I got a call the other day from a Kaser client with a question worth blogging about. The client is a retirement community, for whom we had powder coated quite a bit of railing five years prior, all in white.
If that raises red flags, it should: I’ve blogged before about how white powder coating is a difficult color to maintain, particularly on outdoor parts, due to the near-inevitability of rust streaking. But the client really wanted white, so we had blasted the railing very thoroughly, put it through rigorous pretreatment, and powder coated it with a primer and a top coat. Five years later, the coating was holding up well –for the most part, everything still looked really good.
However, one of the retirement community residents had “noticed a little bit of rusting”. Our client’s question to me was whether there was anything the maintenance team could do to stave off the rusting and prolong the life of the coating?
Often, if a part starts to rust within five years of powder coating, it’s because of a powder coating surface issue. Perhaps the coating was applied too thin, and the substrate wasn’t fully protected. Or perhaps the coating took a blow and chipped off in one area, allowing water direct access to the substrate. Left exposed to water too long, metal substrates will start to rust (if they’re steel) or corrode (if they’re aluminum).
We all know what rust looks like. Left untended, rust can eat its way through metal like a cancer, causing major structural failures. Rust can also devastate powder coating, causing it to flake off in chunks and leaving the metal exposed to the elements. If a powder coated part starts to rust, there’s no choice but to sand down the rusty pieces thoroughly (or blast the whole part, if it’s too far gone) and start the powder coating process from scratch.
I asked our client to describe what the “rusting” looked like, so I could try to determine if the issue was rusting of the substrate or rust streaking.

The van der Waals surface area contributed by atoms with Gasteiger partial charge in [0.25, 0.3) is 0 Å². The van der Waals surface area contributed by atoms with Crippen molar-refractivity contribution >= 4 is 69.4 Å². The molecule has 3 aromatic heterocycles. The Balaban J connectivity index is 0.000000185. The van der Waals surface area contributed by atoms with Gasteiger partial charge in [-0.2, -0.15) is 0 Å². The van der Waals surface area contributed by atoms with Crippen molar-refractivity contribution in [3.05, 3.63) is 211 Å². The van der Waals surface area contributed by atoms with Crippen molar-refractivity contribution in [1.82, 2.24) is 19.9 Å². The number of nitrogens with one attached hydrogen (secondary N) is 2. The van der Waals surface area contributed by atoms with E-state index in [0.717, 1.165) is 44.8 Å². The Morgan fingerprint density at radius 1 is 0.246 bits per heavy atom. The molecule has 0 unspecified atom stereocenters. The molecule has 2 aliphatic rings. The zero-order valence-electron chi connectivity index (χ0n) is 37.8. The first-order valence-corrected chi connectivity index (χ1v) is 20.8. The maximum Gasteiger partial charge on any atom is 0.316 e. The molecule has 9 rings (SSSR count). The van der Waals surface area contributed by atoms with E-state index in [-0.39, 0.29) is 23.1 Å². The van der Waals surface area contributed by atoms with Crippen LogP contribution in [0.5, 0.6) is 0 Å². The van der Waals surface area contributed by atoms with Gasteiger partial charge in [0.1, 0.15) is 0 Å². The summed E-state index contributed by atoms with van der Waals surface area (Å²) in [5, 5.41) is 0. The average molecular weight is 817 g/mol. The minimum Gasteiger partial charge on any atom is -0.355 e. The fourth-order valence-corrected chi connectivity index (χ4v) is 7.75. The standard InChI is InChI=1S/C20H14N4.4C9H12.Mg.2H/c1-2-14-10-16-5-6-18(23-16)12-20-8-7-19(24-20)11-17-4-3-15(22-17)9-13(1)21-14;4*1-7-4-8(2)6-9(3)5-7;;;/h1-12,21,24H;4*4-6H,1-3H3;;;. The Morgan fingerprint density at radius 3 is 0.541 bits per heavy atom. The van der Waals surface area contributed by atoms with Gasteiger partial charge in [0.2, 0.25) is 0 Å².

Rust streaking can – and does – occur even on parts that have been thoroughly blasted and very well coated. Water is persistent: if there’s a tiny crevice in the part, a seam that wasn’t sealed, or a weld that wasn’t fully welded, water will eventually find its way in. Even if the powder coating appears completely flawless to the naked eye, and even if the part is as thoroughly protected as it can humanly be, the tiniest pinhole will still allow water to come in contact with the substrate. The metal turns the water reddish, causing it to leave an orange, rusty-looking stain as it runs back down over the powder coating.
The part itself is not in any immediate danger, nor is the powder coating. Rust streaking is basically inevitable – it happens on virtually every powder coated, outdoor part, it just happens to be more alarmingly visible against white powder coating.
Caught early, rust streaking could be simply wiped off with a rag. The longer the orange water sits against the white powder coating, the more likely it is to cause a permanent discoloration. I advised her to use caulk, silicone, or a similar sealing agent on the spot she suspected the water was getting in. This will help prevent future streaking, and prolong the life of the coating.
In summary, rust is a serious, physical problem. Rust streaking, however, is a visual problem – it’s a cosmetic issue that doesn’t necessarily spell doom for your part, or your coating. The simplest fix is to choose a color other than white, that will help hide it better. If white is your choice, a rag and some caulk should help solve the problem.